Of the movies featured here, Dead Summer is the best, which isn't saying very much. When compared to Deadhunter, which constantly substitutes death metal for dialogue and toy gun goofiness for actual action, a blank screen would be more believable. It's clear that Lara loves his Terminator meets Tarantino ideal, dressing up his agents in Matrix style hand-me-downs. But when your cast is required to operate a stage prop firearm like he or she is playing cops and robbers with his or her five year old cousin, the level of scares is severely limited. Deadhunter is not even good at said attempted adrenaline rushing. The dialogue is so dumb, so bereft of originality or substance that it's like listened to the edited screenplays of easily impressionable seventh graders. The F-Bomb becomes an undemanding adjective, with all its multi-syllabic conjugations the rest of the script's noun/verb pantheon. Perhaps it's the subtitling, but Deadhunter: Sevillian Zombies is really obnoxious in its one note approach. Whatever pleasure writer/director Lara is getting from the experience is clearly not being passed down to the unfortunate viewer of this genre-junking mess. Oh, and one more thing - a zombie movie needs GORE. Tossing some Silly Putty at the camera does not equal ample arterial spray.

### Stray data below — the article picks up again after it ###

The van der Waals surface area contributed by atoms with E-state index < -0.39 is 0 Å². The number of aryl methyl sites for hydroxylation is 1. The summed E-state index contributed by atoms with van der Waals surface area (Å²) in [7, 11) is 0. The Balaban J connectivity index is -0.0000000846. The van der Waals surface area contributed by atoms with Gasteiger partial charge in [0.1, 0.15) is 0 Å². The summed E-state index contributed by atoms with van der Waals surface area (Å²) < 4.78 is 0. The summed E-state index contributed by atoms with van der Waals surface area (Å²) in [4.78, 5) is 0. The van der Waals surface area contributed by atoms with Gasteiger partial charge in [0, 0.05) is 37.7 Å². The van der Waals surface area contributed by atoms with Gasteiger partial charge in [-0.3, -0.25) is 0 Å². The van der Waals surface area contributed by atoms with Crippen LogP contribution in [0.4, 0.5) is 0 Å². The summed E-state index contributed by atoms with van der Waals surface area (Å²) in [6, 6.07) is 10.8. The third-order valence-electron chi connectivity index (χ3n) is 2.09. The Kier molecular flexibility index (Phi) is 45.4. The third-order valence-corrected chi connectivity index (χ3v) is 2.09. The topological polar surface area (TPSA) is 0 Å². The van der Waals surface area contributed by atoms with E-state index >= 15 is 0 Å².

At least Benevich is trying something novel, even if it remains tied to the entire Romero school of scary social commentary. Dead Summer is like Slacker with cannibals substituting for pre-grunge ennui. Our cast comes across as some people the filmmaker picked up in a community college casting call, with more than a couple are convinced that they live in Dixie, not the depths of Pennsylvania. The thick Southern accents aside, there is a lot of meandering exposition here. Whenever something happens, be it the death of a friend or the discovery of some magic miracle living dead elixir, a few of the actors get together and talk the subject to death. Granted, the conversations add backstory, but they really don't generate any real drama or interest. And, of course, the ever popular F-word becomes the modifier du jour. We want more blood, more vivisected body parts, not soul searching dissections of life as a marginalized member of an isolated, infected township. There are attempts at humor - poor Lucky suffers from a severe case of coitus interruptus as he tries to mack on his woman - but, overall, Dead Summer is too scattered to maintain our interest. By the time Benevich delivers the denouement (a pointless lesson in not trusting nicknames) we have long since stopped caring.